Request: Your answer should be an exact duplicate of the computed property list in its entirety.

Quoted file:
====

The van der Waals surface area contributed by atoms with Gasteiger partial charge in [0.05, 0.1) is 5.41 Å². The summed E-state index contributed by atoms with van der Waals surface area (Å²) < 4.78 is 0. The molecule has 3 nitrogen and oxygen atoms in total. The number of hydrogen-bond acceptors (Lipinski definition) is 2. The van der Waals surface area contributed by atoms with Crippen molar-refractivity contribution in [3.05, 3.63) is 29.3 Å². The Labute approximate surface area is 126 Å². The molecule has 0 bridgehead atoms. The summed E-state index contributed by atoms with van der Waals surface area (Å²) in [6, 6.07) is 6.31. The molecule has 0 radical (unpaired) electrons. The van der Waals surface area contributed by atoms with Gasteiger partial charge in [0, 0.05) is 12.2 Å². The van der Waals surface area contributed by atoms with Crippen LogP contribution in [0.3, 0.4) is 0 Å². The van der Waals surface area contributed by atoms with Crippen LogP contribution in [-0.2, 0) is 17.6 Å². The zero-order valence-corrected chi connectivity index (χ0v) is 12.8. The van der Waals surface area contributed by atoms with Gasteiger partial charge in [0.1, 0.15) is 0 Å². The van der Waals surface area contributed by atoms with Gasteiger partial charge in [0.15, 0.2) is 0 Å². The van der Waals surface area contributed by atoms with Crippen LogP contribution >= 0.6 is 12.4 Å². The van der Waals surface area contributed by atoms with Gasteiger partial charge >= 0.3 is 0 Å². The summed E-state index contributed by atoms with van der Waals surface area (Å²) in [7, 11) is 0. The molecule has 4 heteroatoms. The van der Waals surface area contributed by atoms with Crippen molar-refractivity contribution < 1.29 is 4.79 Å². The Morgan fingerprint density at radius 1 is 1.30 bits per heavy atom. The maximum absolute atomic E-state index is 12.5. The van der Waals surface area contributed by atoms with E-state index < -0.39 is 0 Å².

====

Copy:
The van der Waals surface area contributed by atoms with Gasteiger partial charge in [0.05, 0.1) is 5.41 Å². The summed E-state index contributed by atoms with van der Waals surface area (Å²) < 4.78 is 0. The molecule has 3 nitrogen and oxygen atoms in total. The number of hydrogen-bond acceptors (Lipinski definition) is 2. The van der Waals surface area contributed by atoms with Crippen molar-refractivity contribution in [3.05, 3.63) is 29.3 Å². The Labute approximate surface area is 126 Å². The molecule has 0 bridgehead atoms. The summed E-state index contributed by atoms with van der Waals surface area (Å²) in [6, 6.07) is 6.31. The molecule has 0 radical (unpaired) electrons. The van der Waals surface area contributed by atoms with Gasteiger partial charge in [0, 0.05) is 12.2 Å². The van der Waals surface area contributed by atoms with Crippen LogP contribution in [0.3, 0.4) is 0 Å². The van der Waals surface area contributed by atoms with Crippen LogP contribution in [-0.2, 0) is 17.6 Å². The zero-order valence-corrected chi connectivity index (χ0v) is 12.8. The van der Waals surface area contributed by atoms with Gasteiger partial charge in [0.1, 0.15) is 0 Å². The van der Waals surface area contributed by atoms with Gasteiger partial charge in [0.15, 0.2) is 0 Å². The van der Waals surface area contributed by atoms with Crippen LogP contribution >= 0.6 is 12.4 Å². The van der Waals surface area contributed by atoms with Gasteiger partial charge >= 0.3 is 0 Å². The summed E-state index contributed by atoms with van der Waals surface area (Å²) in [7, 11) is 0. The molecule has 4 heteroatoms. The van der Waals surface area contributed by atoms with Crippen molar-refractivity contribution < 1.29 is 4.79 Å². The Morgan fingerprint density at radius 1 is 1.30 bits per heavy atom. The maximum absolute atomic E-state index is 12.5. The van der Waals surface area contributed by atoms with E-state index < -0.39 is 0 Å².